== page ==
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Mental Health, Trauma, and Substance Use

rape culture

Rape culture is based on enduring gender inequities that normalizes and justifies sexual violence. Manifestations of rape culture in media coverage can involve, for instance, describing what a rape victim wore, using the term “sex” to describe a rape or sexual assault (which implies consent), and including stereotypes of rape victims and survivors in general. 


Recovery refers to a prolonged period in which a person experiences few to no symptoms. It can be used in both a mental health and substance use context. Phrasing such as “a person who previously used drugs” is more humanizing and specific than terms that appear to sum up a person’s identity and connote judgment, such as “reformed addict.” In the context of a mental health condition, the term “recovery” can imply it is a linear process, which can be misleading and obscure that many mental health conditions are chronic.


Recurrence refers to the return of a condition after a period without symptoms. When describing recurrences, language like “falling off the wagon” or “relapse” can inadvertently assign blame or weakness to the person experiencing a return of their addiction. Describing a “recurrence,” or saying someone has “resumed substance use,” acknowledges addiction as a disease and not a moral failing.


Relapse refers to the return of a condition after a symptom-free period. The term “relapse” is used in the context of both mental health diagnoses and substance use disorders, though using the term to describe the latter can imply a moral failure. Reserving the term for when someone uses it to describe their own experience helps avoid stigmatizing an individual.


Remission refers to a state in which symptoms have disappeared or become negligible and can refer to mental health, physical health, or substance use. “Remission” and “recovery” are often used interchangeably.


When a person intentionally harms themself, often to cope with distressing situations or overwhelming emotions. Generally when discussing self-harm, person-first language (e.g., “person who cuts themself” rather than “cutter” or “self-harmer”) frames the phenomenon as something a person is doing versus an identity that defines who they are. Terms like “self-abuse” or “self-violence” can stigmatize the person and make it sound like they are committing a crime.

sexual abuse

Sexual abuse refers to nonconsensual sexual activity that often involves force, threats, or coercion. The term is sometimes used interchangeably with sexual assault. In the context of abuse of a child by an adult, the term “sexual abuse” is more accurate than “child molestation,” which can give readers the false impression that abuse only counts if touching is involved.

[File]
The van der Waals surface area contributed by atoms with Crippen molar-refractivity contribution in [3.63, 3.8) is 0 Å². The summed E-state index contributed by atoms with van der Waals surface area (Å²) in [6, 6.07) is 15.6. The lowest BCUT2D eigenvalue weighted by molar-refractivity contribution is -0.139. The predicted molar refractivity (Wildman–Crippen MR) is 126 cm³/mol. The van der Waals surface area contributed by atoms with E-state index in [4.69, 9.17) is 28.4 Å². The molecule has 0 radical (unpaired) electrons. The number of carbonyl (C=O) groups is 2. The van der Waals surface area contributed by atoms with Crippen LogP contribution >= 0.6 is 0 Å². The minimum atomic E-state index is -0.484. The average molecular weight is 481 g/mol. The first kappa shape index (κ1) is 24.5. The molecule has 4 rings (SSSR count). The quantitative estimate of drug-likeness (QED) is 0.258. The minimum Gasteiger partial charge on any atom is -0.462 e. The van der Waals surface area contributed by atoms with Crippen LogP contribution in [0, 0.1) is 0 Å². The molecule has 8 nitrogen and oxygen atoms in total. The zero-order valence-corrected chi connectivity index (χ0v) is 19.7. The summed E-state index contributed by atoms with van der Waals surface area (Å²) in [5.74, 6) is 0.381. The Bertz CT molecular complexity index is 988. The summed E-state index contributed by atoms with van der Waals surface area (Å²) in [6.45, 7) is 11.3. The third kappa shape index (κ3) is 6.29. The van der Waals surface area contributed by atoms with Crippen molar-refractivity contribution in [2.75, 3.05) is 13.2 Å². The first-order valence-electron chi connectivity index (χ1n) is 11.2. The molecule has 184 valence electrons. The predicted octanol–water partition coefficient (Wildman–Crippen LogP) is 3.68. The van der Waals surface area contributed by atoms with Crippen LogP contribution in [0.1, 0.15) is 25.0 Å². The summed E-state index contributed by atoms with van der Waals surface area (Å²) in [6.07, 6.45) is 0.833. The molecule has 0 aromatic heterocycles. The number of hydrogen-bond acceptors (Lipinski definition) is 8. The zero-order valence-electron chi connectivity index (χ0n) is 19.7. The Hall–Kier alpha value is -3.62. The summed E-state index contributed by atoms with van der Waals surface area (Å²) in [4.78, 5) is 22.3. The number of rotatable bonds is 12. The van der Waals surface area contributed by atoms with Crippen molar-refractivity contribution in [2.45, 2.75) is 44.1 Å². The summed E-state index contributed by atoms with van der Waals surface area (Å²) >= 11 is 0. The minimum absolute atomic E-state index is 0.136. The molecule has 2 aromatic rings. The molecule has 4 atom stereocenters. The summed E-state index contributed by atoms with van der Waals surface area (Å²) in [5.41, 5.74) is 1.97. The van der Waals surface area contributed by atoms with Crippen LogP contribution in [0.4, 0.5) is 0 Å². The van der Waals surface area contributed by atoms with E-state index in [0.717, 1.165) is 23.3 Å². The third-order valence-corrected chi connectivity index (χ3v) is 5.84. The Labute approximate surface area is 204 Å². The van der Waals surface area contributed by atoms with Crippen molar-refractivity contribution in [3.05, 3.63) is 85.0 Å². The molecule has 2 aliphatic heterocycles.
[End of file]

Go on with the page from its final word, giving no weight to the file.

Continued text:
sexual assault

The US Department of Justice defines “sexual assault” as nonconsensual sexual behavior that is against the law. It can include rape, attempted rape, and unwanted sexual contact. The term “sexual assault” can be used when discussing the issue generally, but when possible, specifying the allegations or actions involved can provide vital context and clarify whether you are reporting on allegations of illegal activity. People often define different types of sexual misconduct in different ways, and being specific and using the terms used by the victim or survivor will paint the clearest picture of the conduct they are reporting.

sexual assault forensic exam

A sexual assault forensic exam is the collection of DNA for the purposes of identifying a perpetrator of sexual assault. The term “sexual assault evidence kit” is more specific and accurate than “rape kit,” terminology that can be considered overly casual and create a misleading picture of how the DNA is collected.

sexual harassment

Sexual harassment refers to unwanted sexual behavior, including sexual violence, as well as things like catcalling, sexual comments, jokes, and innuendos, touching, “compliments,” or gifting, etc. Though sexual harassment is a legal term, many people use it to describe their own experiences without regard to the exact legal definition. When reporting on people’s accounts of experiencing harassment, it is helpful to offer specific descriptions, with attribution, of the behavior they say they experienced.

Last updated 08/05/22

Mental health can be hard to talk about for people in their everyday lives, so it’s not surprising that reporting on the issue comes with its own challenges. Until relatively recently, in many circles, discussion of mental health issues was considered taboo, and terms that refer to clinical diagnoses were often used in flippant ways to describe perceptions of traits rather than actual medical conditions. Though we’ve come a long way, there’s plenty of evidence that stereotypes and myths related to mental health issues have stubbornly clung to the public consciousness. 

This section of the Language, Please style guidance helps journalists recognize and avoid those stereotypes and other common pitfalls in reporting and to understand key mental health subjects in a nuanced way.

This resource was informed by questions and discussions from our own newsrooms. It is a living document that will update and expand over time. It is not meant to be comprehensive or the definitive arbiter of language “rules” but instead aims to give context and inform thoughtful decision-making. Have a suggestion for an update, change, or addition? Please get in touch.

How to use: Browse the whole section or search for the term you need guidance on; click into any term for in-depth context, additional resources, and related terms. 

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